http://nutritiondata.self.com/foods-000 ... 00000.html
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Magnesium "Rules"

Postby LoveActually » Wed Jan 12, 2011 7:57 pm

I hope I'm not repeating a question. I saw an earlier post regarding magnesium but this is a bit different.

I'm not a big meds person but I have recently started taking Neurontin for pain. It's a 15-day gradual increase ending at 600mg 3x a day, I'm currently on day 9. I have been doing some reading and although I haven't found any long-term side effects from taking Neurontin, I'm still a bit iffy about it.

I have read that Magnesium can offer the same benefits thats Neurontin does. Anyone know if that's true? I also read that most people are deficient in Magnesium, true? I'd like to avoid another visit to my GP and another poke if at all possible.

If Magnesium is something that will be beneficial to me, whether it kills the pain or not, what do I need to know about it? What kind/type/amount should I take? Right now my plan is to follow through with this Neurontin schedule and see if I am relieved of pain at the full dosage. If it works, then great, we know it's neuropathic pain. Right now, no such luck of finding relief. And if it doesn't work, I plan on tapering off of it and kissing it goodbye.

Any thoughts are greatly appreciated.
October 29, 2009 - Dx with RRMS
June 22, 2010 - Dx's changed to Devic's (NMO)
January 4, 2011 - Dx w/Syringomyelia T4-T9, Migraines, and Possible MS (again - long story)
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Postby jimmylegs » Wed Jan 12, 2011 8:57 pm

LA, i'll get back to you!
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Postby LoveActually » Wed Jan 12, 2011 9:28 pm

Thanks!
October 29, 2009 - Dx with RRMS
June 22, 2010 - Dx's changed to Devic's (NMO)
January 4, 2011 - Dx w/Syringomyelia T4-T9, Migraines, and Possible MS (again - long story)
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Postby jimmylegs » Thu Jan 13, 2011 5:21 am

ok hi again LA!

yes magnesium is beneficial.

the reference range is 0.70 to 1.10 mmol/L but research has identified 0.90 mmol/L as a more appropriate minimum level for optimal health.

i supplement to keep my level above 0.90 and i can feel it in my muscles when i drop into the .80s.

the best form i have found to date is magnesium glycinate. or bisglycinate. at first i preferred carson's magnesium glycinate tablets. just because they were the first ones i managed to find.

now i prefer new roots magnesium bisglycinate because it is powder in a capsule, which just says better absorption to me. UPDATE: it was too much absorption, i had a year of woeful side effects from taking mag bisglycinate on an empty stomach at bed time. it took me a year to realize that this form of mag supplement was giving me a horrific acid reflux cough resulting at first in lost time at work, sleepless nights, dry heaves, weight loss, it was terrible. took me a long time to realize it was this potent mag bisglycinate. i now take kirkman labs magnesium glycinate and i ensure that i take it midday before food so that it gets pushed down into my lower intestine before being absorbed.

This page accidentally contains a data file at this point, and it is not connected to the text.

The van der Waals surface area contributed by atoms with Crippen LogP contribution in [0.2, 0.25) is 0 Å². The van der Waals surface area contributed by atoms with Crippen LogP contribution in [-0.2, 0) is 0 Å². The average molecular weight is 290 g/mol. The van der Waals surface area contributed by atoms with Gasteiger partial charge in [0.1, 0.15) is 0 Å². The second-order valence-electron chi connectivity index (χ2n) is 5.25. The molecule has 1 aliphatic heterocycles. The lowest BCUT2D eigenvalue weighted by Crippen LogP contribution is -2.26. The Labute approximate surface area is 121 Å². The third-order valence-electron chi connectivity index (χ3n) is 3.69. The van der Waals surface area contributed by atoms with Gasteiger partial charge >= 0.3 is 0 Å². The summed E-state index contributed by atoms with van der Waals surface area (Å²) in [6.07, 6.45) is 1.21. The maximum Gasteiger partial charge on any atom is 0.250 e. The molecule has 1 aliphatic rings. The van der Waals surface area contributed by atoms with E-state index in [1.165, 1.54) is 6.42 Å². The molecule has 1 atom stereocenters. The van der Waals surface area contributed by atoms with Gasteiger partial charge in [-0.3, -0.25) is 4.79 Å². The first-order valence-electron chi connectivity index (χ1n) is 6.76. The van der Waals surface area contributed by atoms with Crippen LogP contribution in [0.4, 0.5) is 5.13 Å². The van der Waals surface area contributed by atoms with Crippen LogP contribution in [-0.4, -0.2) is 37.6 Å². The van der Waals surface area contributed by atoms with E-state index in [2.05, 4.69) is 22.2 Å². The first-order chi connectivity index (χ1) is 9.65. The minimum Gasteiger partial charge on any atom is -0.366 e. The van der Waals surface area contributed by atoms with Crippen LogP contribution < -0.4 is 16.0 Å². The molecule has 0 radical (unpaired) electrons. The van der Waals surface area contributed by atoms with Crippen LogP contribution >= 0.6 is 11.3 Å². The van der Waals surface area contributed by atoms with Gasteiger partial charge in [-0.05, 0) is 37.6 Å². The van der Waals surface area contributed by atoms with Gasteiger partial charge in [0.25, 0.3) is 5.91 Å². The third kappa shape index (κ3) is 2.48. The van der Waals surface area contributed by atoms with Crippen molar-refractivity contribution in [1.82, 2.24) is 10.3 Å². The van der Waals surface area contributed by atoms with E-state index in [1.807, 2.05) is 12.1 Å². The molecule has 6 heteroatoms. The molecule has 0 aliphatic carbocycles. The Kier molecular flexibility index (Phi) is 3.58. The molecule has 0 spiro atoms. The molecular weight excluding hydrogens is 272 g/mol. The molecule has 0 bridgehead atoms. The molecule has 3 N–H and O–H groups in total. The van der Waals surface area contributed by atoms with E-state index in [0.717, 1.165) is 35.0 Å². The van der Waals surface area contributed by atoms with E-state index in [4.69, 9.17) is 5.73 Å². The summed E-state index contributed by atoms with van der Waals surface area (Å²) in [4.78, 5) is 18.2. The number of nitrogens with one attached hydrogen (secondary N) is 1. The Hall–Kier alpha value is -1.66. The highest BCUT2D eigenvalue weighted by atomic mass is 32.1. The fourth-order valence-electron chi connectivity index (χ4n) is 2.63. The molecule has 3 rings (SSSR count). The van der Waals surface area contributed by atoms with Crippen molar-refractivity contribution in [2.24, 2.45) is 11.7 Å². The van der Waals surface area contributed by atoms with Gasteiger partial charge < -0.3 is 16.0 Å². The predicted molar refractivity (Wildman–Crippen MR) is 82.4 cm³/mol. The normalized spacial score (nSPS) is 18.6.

magnesium glycinate or bisglycinate is better than other supplemental forms because they are more absorbable therefore more effective, and also since more soluble, you don't get the same problem with 'the runs' that you can get with higher doses of less soluble forms like oxide, citrate, etc

i currently take only 150 mg mag bisglycinate per day and it's not really enough. i should be taking about 4 of those pills. i can feel slight spasticity in my muscles so it's time to up my daily intake.

one great thing i discovered as an aside about magnesium is that my menstrual cramps which used to be excruciating, and for which as a teen i had been prescribed prescription pain medication, are gone. if i can feel pain when i have my period, it's an easy indicator saying that my magnesium status is poor.

i also like to keep high magnesium foods in my diet, such as 1c sides of wilted spinach or boiled swiss chard. more info: http://www.whfoods.com/genpage.php?tnam ... nt&dbid=75

magnesium is low in ms patients.. one study:

Magnesium concentration in brains from multiple sclerosis patients
M. Yasui, Y. Yase, K. Ando, K. Adachi, M. Mukoyama, K. Ohsugi
Acta Neurologica Scandinavica
Volume 81, Issue 3, pages 197-200, March 1990
Magnesium (Mg) concentrations were studied in the brains of 4 patients with definite multiple sclerosis (MS) and 5 controls. The magnesium contents were determined by inductively coupled plasma emission spectrometry in autopsy samples taken from 26 sites of central nervous system tissues, and visceral organs such as liver, spleen, kidney, heart and lung. The average Mg content in the CNS tissues, as well as visceral organs except for spleen, of MS patients showed a significantly lower value than that seen in control cases. The most marked reduction of Mg content was observed in CNS white matter including demyelinated plaques of MS samples. Whether or not these significantly lower Mg contents found in CNS and visceral organs of MS patients may play an essential role in the demyelinating process remain unclear, requiring further studies on MS pathogenesis from the point of metal metabolism.


coincidentally, magnesium has been shown to help keep blood flowing at the right velocity.

J Neurosurg Anesthesiol. 1999 Apr;11(2):96-101.
The effect of magnesium sulfate on cerebral blood flow velocity, cardiovascular variables, and arterial carbon dioxide tension in awake sheep.
Ludbrook GL, James MF, Upton RN.
Although there are data demonstrating reversal of cerebral vasospasm with magnesium sulfate, there is little information on the effects of magnesium on the normal intact cerebral vasculature. This study investigated the actions of magnesium on cerebral blood flow (CBF) velocity, cardiovascular variables, and arterial gas tensions. Magnesium sulfate was infused into awake, adult sheep at rates of 3 and 6 mmol/min to a total of 15 and 30 mmol, respectively. Direct arterial pressure, cardiac output, and CBF velocity were measured using chronically implanted catheters and a sagittal sinus Doppler flow probe. Arterial blood was sampled for magnesium concentrations and blood gas analysis. Infusion of both 15 and 30 mmol of magnesium increased CBF velocity by 14% (P = .056) and 24% (P = .023), respectively. These increases were accompanied by increases in arterial carbon dioxide tension (PaCO2) of 12% (P = .033) and 17% (P = .048). Multiple linear regression analysis revealed that both PaCO2 (P = .00037) and magnesium (P = .0012) were important predictors of CBF velocity.


hope that helps!